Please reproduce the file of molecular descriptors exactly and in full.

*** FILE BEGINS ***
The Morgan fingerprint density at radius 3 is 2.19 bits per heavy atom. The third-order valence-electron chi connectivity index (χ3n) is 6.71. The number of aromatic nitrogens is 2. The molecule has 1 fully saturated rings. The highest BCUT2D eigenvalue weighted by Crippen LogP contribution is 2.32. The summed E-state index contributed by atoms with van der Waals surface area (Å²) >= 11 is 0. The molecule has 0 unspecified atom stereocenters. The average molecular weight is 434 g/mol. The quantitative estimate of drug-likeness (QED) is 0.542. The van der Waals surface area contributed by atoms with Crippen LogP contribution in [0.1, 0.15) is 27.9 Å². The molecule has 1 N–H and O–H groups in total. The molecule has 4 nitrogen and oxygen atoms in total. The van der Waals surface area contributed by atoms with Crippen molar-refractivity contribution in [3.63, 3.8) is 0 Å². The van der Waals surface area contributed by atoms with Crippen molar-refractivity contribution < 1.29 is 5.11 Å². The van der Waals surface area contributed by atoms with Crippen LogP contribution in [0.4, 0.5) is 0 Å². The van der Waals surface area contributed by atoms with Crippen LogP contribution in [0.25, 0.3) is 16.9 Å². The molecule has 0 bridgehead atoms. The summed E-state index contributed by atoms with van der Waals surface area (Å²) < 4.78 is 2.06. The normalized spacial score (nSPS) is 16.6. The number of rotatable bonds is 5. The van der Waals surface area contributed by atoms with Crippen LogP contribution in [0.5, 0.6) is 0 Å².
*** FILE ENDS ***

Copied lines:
The Morgan fingerprint density at radius 3 is 2.19 bits per heavy atom. The third-order valence-electron chi connectivity index (χ3n) is 6.71. The number of aromatic nitrogens is 2. The molecule has 1 fully saturated rings. The highest BCUT2D eigenvalue weighted by Crippen LogP contribution is 2.32. The summed E-state index contributed by atoms with van der Waals surface area (Å²) >= 11 is 0. The molecule has 0 unspecified atom stereocenters. The average molecular weight is 434 g/mol. The quantitative estimate of drug-likeness (QED) is 0.542. The van der Waals surface area contributed by atoms with Crippen LogP contribution in [0.1, 0.15) is 27.9 Å². The molecule has 1 N–H and O–H groups in total. The molecule has 4 nitrogen and oxygen atoms in total. The van der Waals surface area contributed by atoms with Crippen molar-refractivity contribution in [3.63, 3.8) is 0 Å². The van der Waals surface area contributed by atoms with Crippen molar-refractivity contribution < 1.29 is 5.11 Å². The van der Waals surface area contributed by atoms with Crippen LogP contribution in [0.4, 0.5) is 0 Å². The van der Waals surface area contributed by atoms with Crippen LogP contribution in [0.25, 0.3) is 16.9 Å². The molecule has 0 bridgehead atoms. The summed E-state index contributed by atoms with van der Waals surface area (Å²) < 4.78 is 2.06. The normalized spacial score (nSPS) is 16.6. The number of rotatable bonds is 5. The van der Waals surface area contributed by atoms with Crippen LogP contribution in [0.5, 0.6) is 0 Å².